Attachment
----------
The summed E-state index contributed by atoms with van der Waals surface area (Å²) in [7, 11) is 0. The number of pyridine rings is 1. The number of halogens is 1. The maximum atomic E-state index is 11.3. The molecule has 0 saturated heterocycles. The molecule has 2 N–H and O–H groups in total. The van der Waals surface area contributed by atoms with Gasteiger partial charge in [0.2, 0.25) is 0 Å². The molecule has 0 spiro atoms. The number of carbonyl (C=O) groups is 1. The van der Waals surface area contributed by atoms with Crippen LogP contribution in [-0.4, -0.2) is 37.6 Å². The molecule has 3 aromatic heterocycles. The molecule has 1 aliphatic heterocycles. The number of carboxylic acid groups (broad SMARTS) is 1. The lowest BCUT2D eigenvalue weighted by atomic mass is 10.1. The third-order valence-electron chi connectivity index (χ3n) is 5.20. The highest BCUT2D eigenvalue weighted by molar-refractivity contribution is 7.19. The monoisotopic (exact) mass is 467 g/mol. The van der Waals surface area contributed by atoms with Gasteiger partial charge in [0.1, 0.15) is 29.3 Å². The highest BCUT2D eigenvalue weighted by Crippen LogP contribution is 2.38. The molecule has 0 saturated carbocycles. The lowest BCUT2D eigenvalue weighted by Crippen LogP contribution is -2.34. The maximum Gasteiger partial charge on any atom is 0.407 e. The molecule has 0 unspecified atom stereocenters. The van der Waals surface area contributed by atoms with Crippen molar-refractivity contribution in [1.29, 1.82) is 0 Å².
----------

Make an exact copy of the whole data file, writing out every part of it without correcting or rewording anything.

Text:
The summed E-state index contributed by atoms with van der Waals surface area (Å²) in [7, 11) is 0. The number of pyridine rings is 1. The number of halogens is 1. The maximum atomic E-state index is 11.3. The molecule has 0 saturated heterocycles. The molecule has 2 N–H and O–H groups in total. The van der Waals surface area contributed by atoms with Gasteiger partial charge in [0.2, 0.25) is 0 Å². The molecule has 0 spiro atoms. The number of carbonyl (C=O) groups is 1. The van der Waals surface area contributed by atoms with Crippen LogP contribution in [-0.4, -0.2) is 37.6 Å². The molecule has 3 aromatic heterocycles. The molecule has 1 aliphatic heterocycles. The number of carboxylic acid groups (broad SMARTS) is 1. The lowest BCUT2D eigenvalue weighted by atomic mass is 10.1. The third-order valence-electron chi connectivity index (χ3n) is 5.20. The highest BCUT2D eigenvalue weighted by molar-refractivity contribution is 7.19. The monoisotopic (exact) mass is 467 g/mol. The van der Waals surface area contributed by atoms with Gasteiger partial charge in [0.1, 0.15) is 29.3 Å². The highest BCUT2D eigenvalue weighted by Crippen LogP contribution is 2.38. The molecule has 0 saturated carbocycles. The lowest BCUT2D eigenvalue weighted by Crippen LogP contribution is -2.34. The maximum Gasteiger partial charge on any atom is 0.407 e. The molecule has 0 unspecified atom stereocenters. The van der Waals surface area contributed by atoms with Crippen molar-refractivity contribution in [1.29, 1.82) is 0 Å².